New & Expectant Mothers FAQs
FAQs from Employees
Do I have to tell my employer that I am pregnant?
While you do not have to inform your employer that you are pregnant, have given birth in the last six months or are breastfeeding, it is important (for you and your child’s health and safety) to notify them in writing as early as possible. Until your employer receives written notification from you, they are not required to take any further action, such as altering working conditions or hours of work. Your employer can also ask you to provide a certificate from your GP or registered midwife showing that you are pregnant.
What facilities am I entitled to if I am pregnant or breastfeeding?
Your employer is legally required to provide somewhere for pregnant and breastfeeding employees to rest. This should include somewhere for you to lie down. It is not suitable for new mothers to use toilets for expressing milk. You may provide a private, healthy and safe environment for employees to express and store milk, although there is no legal requirement for you to do so.
I think my employer is putting me/my pregnancy at risk, what should I do?
If you think that your employer is putting your safety at risk, you should raise these concerns with your employer or that person. If you feel more comfortable you could also approach your workplace safety representative, union representative (if you belong to one) or occupational health service (if your employer provides one) for further advice.
FAQs from Employers
Am I allowed to ask a woman at a job interview whether she is or intends to become pregnant?
You should not ask any questions regarding personal information if it is not relevant to the job. Questions relating to pregnancy, children, and parental responsibility are likely to be discriminatory and could be used as evidence that you intend to discriminate. Questions that you ask in an interview, and which are relevant to the job, should be asked to both men and women equally.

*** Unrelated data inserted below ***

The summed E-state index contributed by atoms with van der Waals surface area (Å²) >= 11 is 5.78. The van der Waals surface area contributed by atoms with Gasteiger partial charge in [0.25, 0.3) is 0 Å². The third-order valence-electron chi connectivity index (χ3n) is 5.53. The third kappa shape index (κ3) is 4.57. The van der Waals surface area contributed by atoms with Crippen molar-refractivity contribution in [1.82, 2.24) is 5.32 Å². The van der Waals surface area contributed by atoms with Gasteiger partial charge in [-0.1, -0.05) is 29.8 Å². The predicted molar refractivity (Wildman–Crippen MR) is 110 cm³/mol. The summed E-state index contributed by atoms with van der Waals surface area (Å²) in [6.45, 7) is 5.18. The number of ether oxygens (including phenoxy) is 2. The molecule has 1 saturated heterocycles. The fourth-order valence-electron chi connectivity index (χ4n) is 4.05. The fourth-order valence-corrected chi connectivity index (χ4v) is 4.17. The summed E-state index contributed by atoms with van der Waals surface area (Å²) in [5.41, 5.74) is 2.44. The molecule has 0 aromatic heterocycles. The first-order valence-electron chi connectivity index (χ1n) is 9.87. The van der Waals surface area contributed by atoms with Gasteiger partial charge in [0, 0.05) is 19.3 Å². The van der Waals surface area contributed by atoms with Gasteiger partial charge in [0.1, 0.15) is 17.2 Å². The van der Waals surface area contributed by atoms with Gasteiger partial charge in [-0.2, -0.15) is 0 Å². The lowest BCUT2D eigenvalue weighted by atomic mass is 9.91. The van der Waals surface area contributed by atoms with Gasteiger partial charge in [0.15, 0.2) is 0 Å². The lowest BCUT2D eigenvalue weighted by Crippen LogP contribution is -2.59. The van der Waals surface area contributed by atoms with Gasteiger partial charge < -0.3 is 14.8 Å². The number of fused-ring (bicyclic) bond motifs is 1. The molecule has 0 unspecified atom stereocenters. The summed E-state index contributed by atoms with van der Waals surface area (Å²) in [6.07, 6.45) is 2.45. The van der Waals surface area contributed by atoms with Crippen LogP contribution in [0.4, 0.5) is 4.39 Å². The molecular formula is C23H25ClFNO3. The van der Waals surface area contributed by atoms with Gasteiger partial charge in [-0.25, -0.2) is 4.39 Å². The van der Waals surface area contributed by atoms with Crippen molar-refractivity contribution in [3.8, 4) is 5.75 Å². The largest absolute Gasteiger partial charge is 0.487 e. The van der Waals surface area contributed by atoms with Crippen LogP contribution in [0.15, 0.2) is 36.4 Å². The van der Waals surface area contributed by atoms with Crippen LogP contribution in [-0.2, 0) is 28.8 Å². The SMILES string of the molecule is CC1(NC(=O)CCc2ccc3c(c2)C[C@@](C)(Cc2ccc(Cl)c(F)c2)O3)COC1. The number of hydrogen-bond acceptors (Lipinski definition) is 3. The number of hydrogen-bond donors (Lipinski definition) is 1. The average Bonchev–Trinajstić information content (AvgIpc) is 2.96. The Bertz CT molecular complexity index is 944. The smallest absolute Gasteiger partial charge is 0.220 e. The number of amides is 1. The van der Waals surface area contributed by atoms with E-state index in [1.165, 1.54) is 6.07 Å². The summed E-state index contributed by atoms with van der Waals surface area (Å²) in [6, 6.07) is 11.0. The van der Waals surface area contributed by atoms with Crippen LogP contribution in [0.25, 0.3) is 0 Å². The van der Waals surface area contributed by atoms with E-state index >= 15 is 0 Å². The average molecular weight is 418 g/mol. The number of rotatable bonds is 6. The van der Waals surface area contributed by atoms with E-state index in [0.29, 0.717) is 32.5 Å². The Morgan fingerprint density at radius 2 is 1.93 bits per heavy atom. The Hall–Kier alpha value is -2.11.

Do I need to give my employee extra breaks if they are pregnant or breastfeeding?
Yes. If an employee asks for extra rest breaks you should agree on the required frequency and length of breaks they require.
What is different about a risk assessment for pregnant workers?
There is actually no legal requirement to conduct a specific, separate risk assessment for new and expectant mothers. However, if you choose to do so, this may help you decide if any additional action needs to be taken.
FAQs regarding our New & Expectant Mothers course
How long does the course take?
This course can be completed in 50 minutes.
What approvals does this course have?
Our mental health awareness course is CPD Accredited
What devices is this course available from?
Our courses can be completed on a range of devices, they’re compatible with Desktops, laptops, mobile phones, iPads and other tablets
How long is my certificate valid for?
It is up to the training administrator of the employee as to when training needs to be refreshed. However, to stay up-to-date with legislation, we recommend that training should be renewed every year.
Documents and resources
Legal Rights For New and Expectant Mothers
This quick reference guide provides a quick recap of the basic rights of new and expectant mothers, including: paid time off, maternity and paternity leave, maternity pay and adoption leave. It also includes rights when deciding NOT to return to work, postnatal illness and RETURNING TO WORK.
Supporting new and expectant mothers...
Learn how to support new and expectant mothers in your workplace with our short guide.
Learn about legalities, risk assessments, notices and much more.
Made in Partnership with Citation
An in depth guide to bereavement...
Understand how to deal with a bereavement in the workplace.
Includes legalities, what to do about pay, support and more.
Made in Partnership with Citation
COVID-19 and pregnant employees…
A short Health & Safety guide for employers focussing on pregnant employees.
This guide takes a look at what the legal requirements are from a Health & Safety point of view as well as outlining some initial considerations you need to make as an employer.